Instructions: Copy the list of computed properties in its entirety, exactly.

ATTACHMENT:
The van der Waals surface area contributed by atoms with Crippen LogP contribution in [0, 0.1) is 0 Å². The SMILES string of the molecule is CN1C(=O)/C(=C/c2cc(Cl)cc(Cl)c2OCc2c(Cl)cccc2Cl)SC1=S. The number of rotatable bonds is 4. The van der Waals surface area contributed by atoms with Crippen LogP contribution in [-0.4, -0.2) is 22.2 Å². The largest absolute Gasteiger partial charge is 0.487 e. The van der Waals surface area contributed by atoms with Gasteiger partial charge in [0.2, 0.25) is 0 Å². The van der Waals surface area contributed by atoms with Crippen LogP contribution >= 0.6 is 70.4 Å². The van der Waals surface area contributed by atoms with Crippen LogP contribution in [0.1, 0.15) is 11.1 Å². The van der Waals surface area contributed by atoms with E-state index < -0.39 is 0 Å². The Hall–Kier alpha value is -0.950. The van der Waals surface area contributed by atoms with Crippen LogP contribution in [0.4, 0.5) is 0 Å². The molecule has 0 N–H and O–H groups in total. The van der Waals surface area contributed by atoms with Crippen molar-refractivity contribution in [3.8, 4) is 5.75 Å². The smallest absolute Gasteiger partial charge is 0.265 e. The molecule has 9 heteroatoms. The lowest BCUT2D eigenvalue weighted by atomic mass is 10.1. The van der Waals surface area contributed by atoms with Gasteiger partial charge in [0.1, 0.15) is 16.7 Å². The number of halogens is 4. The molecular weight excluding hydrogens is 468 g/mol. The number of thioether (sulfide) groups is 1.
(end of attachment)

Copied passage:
The van der Waals surface area contributed by atoms with Crippen LogP contribution in [0, 0.1) is 0 Å². The SMILES string of the molecule is CN1C(=O)/C(=C/c2cc(Cl)cc(Cl)c2OCc2c(Cl)cccc2Cl)SC1=S. The number of rotatable bonds is 4. The van der Waals surface area contributed by atoms with Crippen LogP contribution in [-0.4, -0.2) is 22.2 Å². The largest absolute Gasteiger partial charge is 0.487 e. The van der Waals surface area contributed by atoms with Gasteiger partial charge in [0.2, 0.25) is 0 Å². The van der Waals surface area contributed by atoms with Crippen LogP contribution >= 0.6 is 70.4 Å². The van der Waals surface area contributed by atoms with Crippen LogP contribution in [0.1, 0.15) is 11.1 Å². The van der Waals surface area contributed by atoms with E-state index < -0.39 is 0 Å². The Hall–Kier alpha value is -0.950. The van der Waals surface area contributed by atoms with Crippen LogP contribution in [0.4, 0.5) is 0 Å². The molecule has 0 N–H and O–H groups in total. The van der Waals surface area contributed by atoms with Crippen molar-refractivity contribution in [3.8, 4) is 5.75 Å². The smallest absolute Gasteiger partial charge is 0.265 e. The molecule has 9 heteroatoms. The lowest BCUT2D eigenvalue weighted by atomic mass is 10.1. The van der Waals surface area contributed by atoms with Gasteiger partial charge in [0.1, 0.15) is 16.7 Å². The number of halogens is 4. The molecular weight excluding hydrogens is 468 g/mol. The number of thioether (sulfide) groups is 1.